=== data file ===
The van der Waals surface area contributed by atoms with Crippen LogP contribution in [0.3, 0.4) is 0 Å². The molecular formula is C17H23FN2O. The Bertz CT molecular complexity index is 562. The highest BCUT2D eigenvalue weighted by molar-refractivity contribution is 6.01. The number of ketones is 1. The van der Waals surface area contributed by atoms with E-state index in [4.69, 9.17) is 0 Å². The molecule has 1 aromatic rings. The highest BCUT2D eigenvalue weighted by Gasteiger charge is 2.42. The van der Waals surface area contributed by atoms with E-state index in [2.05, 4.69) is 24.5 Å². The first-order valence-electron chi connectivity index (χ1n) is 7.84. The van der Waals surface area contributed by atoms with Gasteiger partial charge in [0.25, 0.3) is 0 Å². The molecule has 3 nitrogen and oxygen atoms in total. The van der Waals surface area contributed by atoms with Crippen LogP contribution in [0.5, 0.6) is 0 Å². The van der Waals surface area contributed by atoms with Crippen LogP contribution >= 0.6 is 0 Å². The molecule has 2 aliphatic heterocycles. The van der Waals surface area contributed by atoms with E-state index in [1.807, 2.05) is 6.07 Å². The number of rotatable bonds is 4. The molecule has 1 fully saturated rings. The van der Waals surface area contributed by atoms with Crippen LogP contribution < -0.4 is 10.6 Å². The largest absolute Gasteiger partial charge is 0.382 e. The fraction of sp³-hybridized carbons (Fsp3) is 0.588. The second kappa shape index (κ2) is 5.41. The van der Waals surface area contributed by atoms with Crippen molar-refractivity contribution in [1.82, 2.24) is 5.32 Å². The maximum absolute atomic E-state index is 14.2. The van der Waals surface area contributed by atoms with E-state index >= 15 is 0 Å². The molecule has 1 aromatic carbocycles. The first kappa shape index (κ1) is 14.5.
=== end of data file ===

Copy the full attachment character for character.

The van der Waals surface area contributed by atoms with Crippen LogP contribution in [0.3, 0.4) is 0 Å². The molecular formula is C17H23FN2O. The Bertz CT molecular complexity index is 562. The highest BCUT2D eigenvalue weighted by molar-refractivity contribution is 6.01. The number of ketones is 1. The van der Waals surface area contributed by atoms with E-state index in [4.69, 9.17) is 0 Å². The molecule has 1 aromatic rings. The highest BCUT2D eigenvalue weighted by Gasteiger charge is 2.42. The van der Waals surface area contributed by atoms with E-state index in [2.05, 4.69) is 24.5 Å². The first-order valence-electron chi connectivity index (χ1n) is 7.84. The van der Waals surface area contributed by atoms with Gasteiger partial charge in [0.25, 0.3) is 0 Å². The molecule has 3 nitrogen and oxygen atoms in total. The van der Waals surface area contributed by atoms with Crippen LogP contribution in [0.5, 0.6) is 0 Å². The van der Waals surface area contributed by atoms with Crippen LogP contribution >= 0.6 is 0 Å². The molecule has 2 aliphatic heterocycles. The van der Waals surface area contributed by atoms with E-state index in [1.807, 2.05) is 6.07 Å². The number of rotatable bonds is 4. The molecule has 1 fully saturated rings. The van der Waals surface area contributed by atoms with Crippen LogP contribution < -0.4 is 10.6 Å². The largest absolute Gasteiger partial charge is 0.382 e. The fraction of sp³-hybridized carbons (Fsp3) is 0.588. The second kappa shape index (κ2) is 5.41. The van der Waals surface area contributed by atoms with Crippen molar-refractivity contribution in [1.82, 2.24) is 5.32 Å². The maximum absolute atomic E-state index is 14.2. The van der Waals surface area contributed by atoms with E-state index >= 15 is 0 Å². The molecule has 1 aromatic carbocycles. The first kappa shape index (κ1) is 14.5.